This paper analyses the impact of the global financial crisis on Australia’s social services sector and discusses the implications of this for future policy responses.
The demand for social services is already rising and will rise substantially in the short-term. In many areas — examples include residential aged care, housing, homelessness and family relationship services — demand already outstrips the capacity of agencies to offer assistance. The services most immediately affected by deteriorating economic conditions are in employment, housing, financial and general counselling and emergency relief.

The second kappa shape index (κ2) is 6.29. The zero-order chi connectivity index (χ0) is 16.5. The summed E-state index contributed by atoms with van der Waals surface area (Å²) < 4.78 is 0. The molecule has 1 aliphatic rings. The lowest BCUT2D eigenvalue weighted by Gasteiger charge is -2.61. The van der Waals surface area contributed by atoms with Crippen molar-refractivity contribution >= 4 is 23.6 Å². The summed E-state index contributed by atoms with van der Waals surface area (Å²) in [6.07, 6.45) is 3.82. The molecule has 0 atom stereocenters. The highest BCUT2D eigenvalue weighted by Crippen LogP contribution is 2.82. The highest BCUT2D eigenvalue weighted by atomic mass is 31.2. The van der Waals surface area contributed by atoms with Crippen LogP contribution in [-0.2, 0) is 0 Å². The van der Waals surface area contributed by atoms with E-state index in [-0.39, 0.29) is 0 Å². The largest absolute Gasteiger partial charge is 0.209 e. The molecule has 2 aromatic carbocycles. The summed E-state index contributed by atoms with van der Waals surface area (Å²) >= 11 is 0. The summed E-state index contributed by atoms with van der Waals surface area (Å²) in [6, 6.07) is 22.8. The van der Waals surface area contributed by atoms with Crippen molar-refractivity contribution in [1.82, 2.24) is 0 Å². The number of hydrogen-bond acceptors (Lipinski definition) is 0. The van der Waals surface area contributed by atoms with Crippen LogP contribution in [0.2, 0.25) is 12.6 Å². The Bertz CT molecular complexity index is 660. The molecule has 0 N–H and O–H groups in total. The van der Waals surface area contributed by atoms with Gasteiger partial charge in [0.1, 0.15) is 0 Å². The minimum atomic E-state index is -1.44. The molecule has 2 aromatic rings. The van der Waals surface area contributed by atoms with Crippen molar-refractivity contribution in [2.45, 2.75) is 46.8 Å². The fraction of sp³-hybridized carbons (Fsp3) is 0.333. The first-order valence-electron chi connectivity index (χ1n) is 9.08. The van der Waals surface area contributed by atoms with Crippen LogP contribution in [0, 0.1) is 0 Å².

In addition to being the response of a genuinely civil society, high quality, social services are an integral part of a productive economy. Investment in such services is a benefit not just to those in such desperate need of services, but also reduces long term social costs and enhances the overall productivity of the economy. Investment in social services and social infrastructure should therefore be considered as an essential part of further fiscal stimulus measures.